Tiny, Eyeless Catfish Found In Texas Cave

A subterranean border-crosser

An endangered, blind catfish, originally thought to only live in Mexico, has been found for the first time in a cave in southern Texas.

The species, called the Mexican Blindcat, is a relative of the widespread Channel Catfish and other species in North America, though its coloration and lack of eyes are common with species that have evolved to live in dark and deep ecosystems.

The species, only around three inches in length, lives in limestone caves connected to the Edwards-Trinity Aquifer, which is below the Rio Grande basin.

Until now, sightings of the species were only rumors north of the Rio Grande. The Blindcat was believed to only live in the northern Mexican state of Coahuila, but apparently the fish are also subterranean border crossers.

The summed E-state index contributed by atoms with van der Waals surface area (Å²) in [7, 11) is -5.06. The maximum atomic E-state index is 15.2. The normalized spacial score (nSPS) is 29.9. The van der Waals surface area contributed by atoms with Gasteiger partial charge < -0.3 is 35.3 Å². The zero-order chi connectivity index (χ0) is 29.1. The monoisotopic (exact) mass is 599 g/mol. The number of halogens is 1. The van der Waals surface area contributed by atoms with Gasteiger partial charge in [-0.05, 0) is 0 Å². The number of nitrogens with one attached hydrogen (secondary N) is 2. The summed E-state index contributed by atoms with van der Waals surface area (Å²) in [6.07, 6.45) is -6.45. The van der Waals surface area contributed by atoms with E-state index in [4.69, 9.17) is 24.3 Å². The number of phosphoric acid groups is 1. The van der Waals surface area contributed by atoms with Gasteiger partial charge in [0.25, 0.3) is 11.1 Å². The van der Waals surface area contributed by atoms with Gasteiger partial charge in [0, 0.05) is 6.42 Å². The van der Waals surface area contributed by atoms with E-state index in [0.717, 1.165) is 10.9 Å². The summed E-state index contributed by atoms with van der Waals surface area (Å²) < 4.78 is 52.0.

Originally discovered in 1954, the species is listed as a foreign endangered species by the U.S. Fish and Wildlife Service.

Researchers from the University of Texas at Austin, Zara Environmental LLC, and Texas Parks and Wildlife found the fish in the Amistad National Recreation Area near Del Rio, Texas and have relocated a pair to the San Antonio Zoo.

The researchers believe that protecting this species and its ecosystem is not only important for the survival of the Mexican Blindcat, but also for the human populations around the Rio Grande.

“Aquifer systems like the one that supports this rare fish are the lifeblood of human populations and face threats from contamination and over-pumping of groundwater,” Jack Johnson, the National Park Service resource manager at Amistad who first spotted the Texas fish said in a press release.

“The health of rare and endangered species like this fish at Amistad can help indicate the overall health of the aquifer and water resources upon which many people depend.”

The Mexican Blindcat is the third blind catfish species to be found in the United States, all of which are only found in Texas in the Edwards-Trinity Aquifer.